[EM] SNTV-like reduction for weighted majoritarian voting

Kristofer Munsterhjelm km_elmet at t-online.de
Wed Jun 24 06:52:01 PDT 2015

While writing my reply to Steve Bosworth, I think I found a problem with 
some types of weighted voting.

Let's consider a very general setup for weighted voting, consisting of 
two stages. In the first stage, one uses some kind of election method to 
reduce the field of C candidates into one of W winners, W <= C. In the 
second stage, one assigns voters to the winners to give the winners 
different weight (proportional to the number of voters assigned to them).

When we split the weighted voting process in two like this, it's 
possible to use a whole bunch of different election methods for the 
first stage. The APR proposal uses IRV, for instance. Similarly, it's 
possible to use a bunch of different assignment methods for the second 
stage: the simplest and most obvious one is to assign each voter to the 
winner he voted first (or gave highest rating, if it's a rated method).

But if the first stage is to use a majoritarian method (i.e. a method 
ordinarily used to find a single winner or social ordering), and that 
method is cloneproof, then we might get a strategy that (unless I'm 
wrong) severely compromises the weighted aspect.

If there are W winners and W is fixed, then any majority party has an 
incentive to field a certain number of clones to crowd out the others. 
For instance, say the initial election is something like:

52: A > B > C
25: B > C > A
10: C > B > A

with two winners. A and B win, so A gets a weight of 52/87 and B gets a 
weight of 35/87.

Then A has an incentive to clone itself into A1 and A2 and tell its 
supporters to split, voting for these evenly:

26: A1 > A2 > B > C
26: A2 > A1 > B > C
25: B > C > A2 > A1
10: C > B > A2 > A1

Now B has been pushed off, and A has gone from controlling 60% to 
controlling 100%. In a council with a majority vote, that makes no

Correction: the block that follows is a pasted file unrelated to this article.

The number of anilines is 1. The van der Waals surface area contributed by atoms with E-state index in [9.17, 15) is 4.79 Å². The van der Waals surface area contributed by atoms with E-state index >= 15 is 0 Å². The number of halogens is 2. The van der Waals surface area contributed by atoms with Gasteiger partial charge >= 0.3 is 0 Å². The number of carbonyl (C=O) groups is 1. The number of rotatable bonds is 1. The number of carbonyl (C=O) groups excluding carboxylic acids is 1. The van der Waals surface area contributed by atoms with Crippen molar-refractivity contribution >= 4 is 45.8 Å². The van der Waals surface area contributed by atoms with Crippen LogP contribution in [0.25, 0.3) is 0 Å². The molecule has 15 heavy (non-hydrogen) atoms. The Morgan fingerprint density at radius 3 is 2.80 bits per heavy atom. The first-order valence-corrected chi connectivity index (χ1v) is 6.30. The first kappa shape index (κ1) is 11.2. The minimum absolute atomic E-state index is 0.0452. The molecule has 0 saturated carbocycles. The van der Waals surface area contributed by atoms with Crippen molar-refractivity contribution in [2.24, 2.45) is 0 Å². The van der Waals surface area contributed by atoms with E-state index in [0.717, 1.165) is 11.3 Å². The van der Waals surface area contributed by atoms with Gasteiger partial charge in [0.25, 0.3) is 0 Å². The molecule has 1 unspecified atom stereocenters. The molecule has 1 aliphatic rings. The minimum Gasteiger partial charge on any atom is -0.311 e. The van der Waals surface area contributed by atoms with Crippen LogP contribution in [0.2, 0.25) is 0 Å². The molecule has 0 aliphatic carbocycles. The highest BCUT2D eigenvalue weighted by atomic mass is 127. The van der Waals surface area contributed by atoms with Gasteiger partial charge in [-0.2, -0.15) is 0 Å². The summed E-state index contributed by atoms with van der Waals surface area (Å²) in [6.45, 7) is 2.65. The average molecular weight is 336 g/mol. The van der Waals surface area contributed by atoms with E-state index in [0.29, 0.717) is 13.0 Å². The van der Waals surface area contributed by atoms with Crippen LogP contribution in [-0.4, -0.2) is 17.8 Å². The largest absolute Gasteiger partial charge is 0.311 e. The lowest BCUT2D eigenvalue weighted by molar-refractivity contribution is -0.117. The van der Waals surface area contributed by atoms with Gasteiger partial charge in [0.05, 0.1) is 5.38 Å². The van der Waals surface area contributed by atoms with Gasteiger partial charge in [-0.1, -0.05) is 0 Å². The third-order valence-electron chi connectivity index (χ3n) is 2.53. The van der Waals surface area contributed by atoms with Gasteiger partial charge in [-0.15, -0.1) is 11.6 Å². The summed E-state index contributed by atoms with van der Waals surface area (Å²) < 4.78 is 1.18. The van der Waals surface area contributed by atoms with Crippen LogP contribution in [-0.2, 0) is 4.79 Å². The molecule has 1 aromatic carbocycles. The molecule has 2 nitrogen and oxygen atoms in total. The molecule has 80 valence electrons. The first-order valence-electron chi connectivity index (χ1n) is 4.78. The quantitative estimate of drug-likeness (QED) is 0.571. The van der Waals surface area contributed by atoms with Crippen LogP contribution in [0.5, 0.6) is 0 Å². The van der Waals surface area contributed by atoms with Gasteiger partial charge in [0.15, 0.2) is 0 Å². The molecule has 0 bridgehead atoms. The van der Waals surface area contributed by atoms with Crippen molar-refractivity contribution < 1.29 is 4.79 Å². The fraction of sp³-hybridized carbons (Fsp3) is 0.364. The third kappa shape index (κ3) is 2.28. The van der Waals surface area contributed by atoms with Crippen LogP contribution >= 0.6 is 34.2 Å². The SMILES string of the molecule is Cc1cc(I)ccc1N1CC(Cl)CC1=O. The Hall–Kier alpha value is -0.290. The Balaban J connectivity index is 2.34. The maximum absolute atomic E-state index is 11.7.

difference since 60% is enough, but hopefully it should be clear how the 
strategy can be generalized.

Each party faces pressure in two directions. If there was a three-seat 
election like

52: A > B > C > D
25: B > C > D > A
10: C > B > A > D
  5: D > A > B > C

Then B would face pressure from C and D which it could alleviate by 
cloning; but doing so would permit A to clone even more widely in turn 
and perhaps push many of B's clones off. If I am correct, the 
equilibrium turns out to be an SNTV-like strategy, which in essence 
reduces the system to party list proportional representation.

An intuitive way of considering this is: if a party can split itself 
into k parts without any part having less support than the winner with 
the least support, then it is to that party's benefit to do so; doing so 
will push someone who's not of that party out of the winning group. A 
party's weight can be used no matter whether it's distributed or 
concentrated as long as the party leadership controls all the 
candidates. Furthermore, this could be used to avoid upper thresholds 
like the Asset limit in APR: a party simply fields enough candidates 
that no single candidate exceeds the upper threshold.

So, again unless I'm wrong, majoritarian systems do not seem to be 
suitable as the first stage of a weighted voting process, because they 
would give unfair benefit to organized groups of candidates who could 
coordinate and clone as shown above.


This problem doesn't occur in party list PR itself because the number of 
parties is not fixed beforehand. So if you start with (Plurality for the 
sake of simplicity)

52: A
25: B
10: C

with 10 seats using Webster/Sainte-Lague, the share is

A: 6, B: 3, C: 1

If A tries to clone:

26: A1
26: A2
25: B
10: C

A1: 3, A2: 3, B: 3, C: 1

to no benefit.

However, trying to run party list PR with majoritarian systems like 
Condorcet doesn't work very well, at least not with the allocation 
mechanism given above[1]. Since the majoritarian systems can put 
candidates with no FPP votes first in their social ranking, you end up 
with the weird result that the candidate that the election method 
unambiguously considers the best corresponds to a party that, according 
to the allocation method, has no voters associated with it and should 
thus have no seats.

I think I have found some Condorcet-like methods that handle weighted 
voting and party list PR, and I may write about them later. The 
exhaustive versions of the methods have exponential runtime in the 
number of parties, but (thankfully) not in the number of seats.


[1] I suspect that the reason Plurality works for party list is closely 
related to the reason that it's not a good single-winner method. A 
single-winner method gives a social ordering that places the candidate 
that would be best when you *have* to pick only one (according to its 
logic), then the one that would be second best, and so on. That's why 
cloning the winner (if the method is cloneproof) has all the clones of 
the original winner appearing after the winner: if the original winner 
would not be able to stand, the clone is the next best. But for party 
list PR, you'd want a group representing many opinions, not just copies 
of the best compromise. If that reasoning is right, then a proportional 
ranking method would fit much better, and that's sort of what one of the 
Condorcet-like methods become.

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